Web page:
A greenhouse uses sunlight to warm up trapped air inside it. This raised temperature is useful if we want to grow summer crops during colder months or if we are in a cooler part of the country and want to ensure a good harvest of sun-loving crops like capsicums, tomatoes and grapes. A small greenhouse can provide perfect conditions for growing crops under controlled conditions at times of the year and in parts of the country where they might otherwise not survive at all outdoors. They offer warmth and shelter from strong winds and torrential rain. There is an initial investment in a greenhouse, they don’t come cheap, but soon enough you should start saving on produce bills.
Greenhouses come in a wide variety of shapes and sizes and some are more permanent than others. Size-wise, a small aluminium-framed, walk in greenhouse – about 2 metres wide and around 4 metres long with planting areas along both sides should suit most domestic gardeners. You can get smaller and larger, the size depends on whether you only want a greenhouse to raise seedlings for planting out in the garden during summer or whether you need space to grow crops such as capsicums, tomatoes, beans, cucumbers and the like in sufficient quantities to feed numbers of people. You can make your own greenhouse with timber framing and polythene sheeting or recycled sheets of Perspex. Another option is to create a cheap version of a greenhouse and erect a polytunnel with polythene sheeting stretched over large metal hoops.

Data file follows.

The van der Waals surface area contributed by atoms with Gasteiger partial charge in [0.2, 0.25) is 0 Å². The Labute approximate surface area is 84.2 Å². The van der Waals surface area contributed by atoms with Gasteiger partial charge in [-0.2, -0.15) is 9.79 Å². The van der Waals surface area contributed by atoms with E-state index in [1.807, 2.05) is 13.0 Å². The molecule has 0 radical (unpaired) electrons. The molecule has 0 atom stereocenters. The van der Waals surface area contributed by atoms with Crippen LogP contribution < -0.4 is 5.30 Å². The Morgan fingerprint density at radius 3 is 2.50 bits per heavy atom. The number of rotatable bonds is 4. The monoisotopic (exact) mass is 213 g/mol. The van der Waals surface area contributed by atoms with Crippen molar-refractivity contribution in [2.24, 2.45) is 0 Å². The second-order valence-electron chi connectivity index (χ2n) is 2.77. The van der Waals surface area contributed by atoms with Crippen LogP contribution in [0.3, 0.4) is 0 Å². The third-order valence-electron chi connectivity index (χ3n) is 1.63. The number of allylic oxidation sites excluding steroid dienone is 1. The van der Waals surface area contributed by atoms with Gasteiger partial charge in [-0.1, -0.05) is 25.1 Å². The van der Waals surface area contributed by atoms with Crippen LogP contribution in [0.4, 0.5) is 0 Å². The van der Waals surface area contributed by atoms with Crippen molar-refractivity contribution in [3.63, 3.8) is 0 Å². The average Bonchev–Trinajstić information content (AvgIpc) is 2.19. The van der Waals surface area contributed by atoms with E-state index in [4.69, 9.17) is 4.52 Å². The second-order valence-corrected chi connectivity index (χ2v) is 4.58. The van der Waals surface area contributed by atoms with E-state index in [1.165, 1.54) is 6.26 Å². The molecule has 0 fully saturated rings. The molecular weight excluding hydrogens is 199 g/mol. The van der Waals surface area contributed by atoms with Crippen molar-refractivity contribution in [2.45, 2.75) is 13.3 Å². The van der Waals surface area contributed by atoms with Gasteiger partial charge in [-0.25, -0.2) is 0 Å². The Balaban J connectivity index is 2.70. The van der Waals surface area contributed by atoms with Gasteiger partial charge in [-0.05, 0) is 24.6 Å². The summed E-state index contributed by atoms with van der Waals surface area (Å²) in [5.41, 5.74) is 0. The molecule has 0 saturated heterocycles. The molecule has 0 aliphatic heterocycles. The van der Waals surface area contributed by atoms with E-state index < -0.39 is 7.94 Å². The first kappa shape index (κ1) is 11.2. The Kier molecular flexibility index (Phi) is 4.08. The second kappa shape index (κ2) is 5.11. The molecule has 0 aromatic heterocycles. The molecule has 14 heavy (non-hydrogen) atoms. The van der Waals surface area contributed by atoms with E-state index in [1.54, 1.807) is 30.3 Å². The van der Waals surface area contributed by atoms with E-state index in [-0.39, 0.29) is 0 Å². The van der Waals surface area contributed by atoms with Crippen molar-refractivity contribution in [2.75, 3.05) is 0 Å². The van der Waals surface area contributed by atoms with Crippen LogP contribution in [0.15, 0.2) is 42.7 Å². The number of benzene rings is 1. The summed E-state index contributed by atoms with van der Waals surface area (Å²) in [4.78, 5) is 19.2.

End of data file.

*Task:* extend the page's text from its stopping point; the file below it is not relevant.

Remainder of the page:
Plants in greenhouses need regular attention - moisture has to be regularly provided by hand using a hose or watering can or automatically with an irrigation system. Temperature is controlled by ventilation with open/close panes of glass in the roof and sliding doors. Light levels are regulated with shade cloth when the days are long and hot and the use of a grow light when days are short and dark.
A greenhouse should ideally be located in a sunny spot to take advantage of available light. Avoid placing one beneath large trees where branches may fall and damage glass panes. Overhanging foliage can also cause glass panes or polythene to quickly become dirty and this can be hard to clean. If a greenhouse strikes you as a complete necessity but a bit of an eyesore then place yours amongst your plants and plant beans, sunflowers, globe artichokes and Jerusalem artichokes alongside it to help it merge with your garden. Greenhouses can be attractive and elaborately designed. They can be part plant house and somewhere to escape to with the radio or a seed catalogue on rainy winter days.